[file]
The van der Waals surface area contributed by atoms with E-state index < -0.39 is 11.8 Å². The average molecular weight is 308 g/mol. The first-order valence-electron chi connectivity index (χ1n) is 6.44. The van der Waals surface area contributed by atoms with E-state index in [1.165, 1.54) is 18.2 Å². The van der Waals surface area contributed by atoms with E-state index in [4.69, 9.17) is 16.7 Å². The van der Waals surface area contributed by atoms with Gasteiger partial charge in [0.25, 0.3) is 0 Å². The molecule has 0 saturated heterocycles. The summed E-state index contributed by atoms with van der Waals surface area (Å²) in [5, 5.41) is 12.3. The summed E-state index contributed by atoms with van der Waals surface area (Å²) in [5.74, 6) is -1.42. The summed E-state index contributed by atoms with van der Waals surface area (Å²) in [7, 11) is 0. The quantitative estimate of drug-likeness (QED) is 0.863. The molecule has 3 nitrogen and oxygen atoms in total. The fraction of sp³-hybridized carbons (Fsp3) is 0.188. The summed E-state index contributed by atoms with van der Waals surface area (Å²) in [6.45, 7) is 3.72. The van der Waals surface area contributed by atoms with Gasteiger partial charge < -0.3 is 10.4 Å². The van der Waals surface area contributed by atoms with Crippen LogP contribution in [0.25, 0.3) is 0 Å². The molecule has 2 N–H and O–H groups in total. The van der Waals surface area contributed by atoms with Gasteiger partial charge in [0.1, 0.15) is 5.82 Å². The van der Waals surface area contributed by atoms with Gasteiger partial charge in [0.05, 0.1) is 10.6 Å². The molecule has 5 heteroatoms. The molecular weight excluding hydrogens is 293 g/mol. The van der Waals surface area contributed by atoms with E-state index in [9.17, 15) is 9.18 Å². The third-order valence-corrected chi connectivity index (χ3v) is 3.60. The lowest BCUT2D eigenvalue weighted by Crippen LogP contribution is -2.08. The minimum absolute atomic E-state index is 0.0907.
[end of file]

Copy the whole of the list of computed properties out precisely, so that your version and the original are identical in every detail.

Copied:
The van der Waals surface area contributed by atoms with E-state index < -0.39 is 11.8 Å². The average molecular weight is 308 g/mol. The first-order valence-electron chi connectivity index (χ1n) is 6.44. The van der Waals surface area contributed by atoms with E-state index in [1.165, 1.54) is 18.2 Å². The van der Waals surface area contributed by atoms with E-state index in [4.69, 9.17) is 16.7 Å². The van der Waals surface area contributed by atoms with Gasteiger partial charge in [0.25, 0.3) is 0 Å². The molecule has 0 saturated heterocycles. The summed E-state index contributed by atoms with van der Waals surface area (Å²) in [5, 5.41) is 12.3. The summed E-state index contributed by atoms with van der Waals surface area (Å²) in [5.74, 6) is -1.42. The summed E-state index contributed by atoms with van der Waals surface area (Å²) in [7, 11) is 0. The quantitative estimate of drug-likeness (QED) is 0.863. The molecule has 3 nitrogen and oxygen atoms in total. The fraction of sp³-hybridized carbons (Fsp3) is 0.188. The summed E-state index contributed by atoms with van der Waals surface area (Å²) in [6.45, 7) is 3.72. The van der Waals surface area contributed by atoms with Gasteiger partial charge < -0.3 is 10.4 Å². The van der Waals surface area contributed by atoms with Crippen LogP contribution in [0.25, 0.3) is 0 Å². The molecule has 2 N–H and O–H groups in total. The van der Waals surface area contributed by atoms with Gasteiger partial charge in [0.1, 0.15) is 5.82 Å². The van der Waals surface area contributed by atoms with Gasteiger partial charge in [0.05, 0.1) is 10.6 Å². The molecule has 5 heteroatoms. The molecular weight excluding hydrogens is 293 g/mol. The van der Waals surface area contributed by atoms with E-state index in [9.17, 15) is 9.18 Å². The third-order valence-corrected chi connectivity index (χ3v) is 3.60. The lowest BCUT2D eigenvalue weighted by Crippen LogP contribution is -2.08. The minimum absolute atomic E-state index is 0.0907.